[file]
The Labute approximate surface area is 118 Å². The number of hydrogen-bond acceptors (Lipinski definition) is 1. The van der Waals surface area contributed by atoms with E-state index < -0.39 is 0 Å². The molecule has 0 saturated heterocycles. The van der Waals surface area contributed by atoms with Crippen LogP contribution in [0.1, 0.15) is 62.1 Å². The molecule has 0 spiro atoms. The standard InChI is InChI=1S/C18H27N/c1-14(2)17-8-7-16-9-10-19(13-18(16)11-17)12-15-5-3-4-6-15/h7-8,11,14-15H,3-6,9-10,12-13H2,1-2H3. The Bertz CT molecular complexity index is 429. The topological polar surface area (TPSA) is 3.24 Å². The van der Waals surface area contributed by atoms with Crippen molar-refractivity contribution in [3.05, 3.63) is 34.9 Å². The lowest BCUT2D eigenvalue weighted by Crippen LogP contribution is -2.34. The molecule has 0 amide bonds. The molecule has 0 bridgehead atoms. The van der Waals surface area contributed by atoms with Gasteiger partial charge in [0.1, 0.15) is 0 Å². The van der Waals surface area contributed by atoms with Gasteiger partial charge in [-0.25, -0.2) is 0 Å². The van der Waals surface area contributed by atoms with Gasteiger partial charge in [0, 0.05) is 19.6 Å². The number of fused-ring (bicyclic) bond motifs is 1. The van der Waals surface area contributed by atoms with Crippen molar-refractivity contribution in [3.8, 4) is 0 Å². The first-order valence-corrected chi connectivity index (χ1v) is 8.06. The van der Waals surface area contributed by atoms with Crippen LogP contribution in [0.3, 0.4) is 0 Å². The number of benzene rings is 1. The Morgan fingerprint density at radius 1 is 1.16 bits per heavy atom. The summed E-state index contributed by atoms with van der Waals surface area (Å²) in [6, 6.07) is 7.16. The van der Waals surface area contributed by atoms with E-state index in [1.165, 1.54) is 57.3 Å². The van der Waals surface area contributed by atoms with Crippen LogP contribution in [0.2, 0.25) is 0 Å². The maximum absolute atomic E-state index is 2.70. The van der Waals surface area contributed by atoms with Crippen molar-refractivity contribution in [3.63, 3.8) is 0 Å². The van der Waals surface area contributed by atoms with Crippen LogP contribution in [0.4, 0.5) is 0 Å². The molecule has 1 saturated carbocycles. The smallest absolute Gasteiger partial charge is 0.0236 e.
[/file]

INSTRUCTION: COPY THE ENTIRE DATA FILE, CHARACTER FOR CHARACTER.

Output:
The Labute approximate surface area is 118 Å². The number of hydrogen-bond acceptors (Lipinski definition) is 1. The van der Waals surface area contributed by atoms with E-state index < -0.39 is 0 Å². The molecule has 0 saturated heterocycles. The van der Waals surface area contributed by atoms with Crippen LogP contribution in [0.1, 0.15) is 62.1 Å². The molecule has 0 spiro atoms. The standard InChI is InChI=1S/C18H27N/c1-14(2)17-8-7-16-9-10-19(13-18(16)11-17)12-15-5-3-4-6-15/h7-8,11,14-15H,3-6,9-10,12-13H2,1-2H3. The Bertz CT molecular complexity index is 429. The topological polar surface area (TPSA) is 3.24 Å². The van der Waals surface area contributed by atoms with Crippen molar-refractivity contribution in [3.05, 3.63) is 34.9 Å². The lowest BCUT2D eigenvalue weighted by Crippen LogP contribution is -2.34. The molecule has 0 amide bonds. The molecule has 0 bridgehead atoms. The van der Waals surface area contributed by atoms with Gasteiger partial charge in [0.1, 0.15) is 0 Å². The van der Waals surface area contributed by atoms with Gasteiger partial charge in [-0.25, -0.2) is 0 Å². The van der Waals surface area contributed by atoms with Gasteiger partial charge in [0, 0.05) is 19.6 Å². The number of fused-ring (bicyclic) bond motifs is 1. The van der Waals surface area contributed by atoms with Crippen molar-refractivity contribution in [3.8, 4) is 0 Å². The first-order valence-corrected chi connectivity index (χ1v) is 8.06. The van der Waals surface area contributed by atoms with Crippen LogP contribution in [0.3, 0.4) is 0 Å². The number of benzene rings is 1. The Morgan fingerprint density at radius 1 is 1.16 bits per heavy atom. The summed E-state index contributed by atoms with van der Waals surface area (Å²) in [6, 6.07) is 7.16. The van der Waals surface area contributed by atoms with E-state index in [1.165, 1.54) is 57.3 Å². The van der Waals surface area contributed by atoms with Crippen LogP contribution in [0.2, 0.25) is 0 Å². The maximum absolute atomic E-state index is 2.70. The van der Waals surface area contributed by atoms with Crippen molar-refractivity contribution in [3.63, 3.8) is 0 Å². The van der Waals surface area contributed by atoms with Crippen LogP contribution in [0.4, 0.5) is 0 Å². The molecule has 1 saturated carbocycles. The smallest absolute Gasteiger partial charge is 0.0236 e.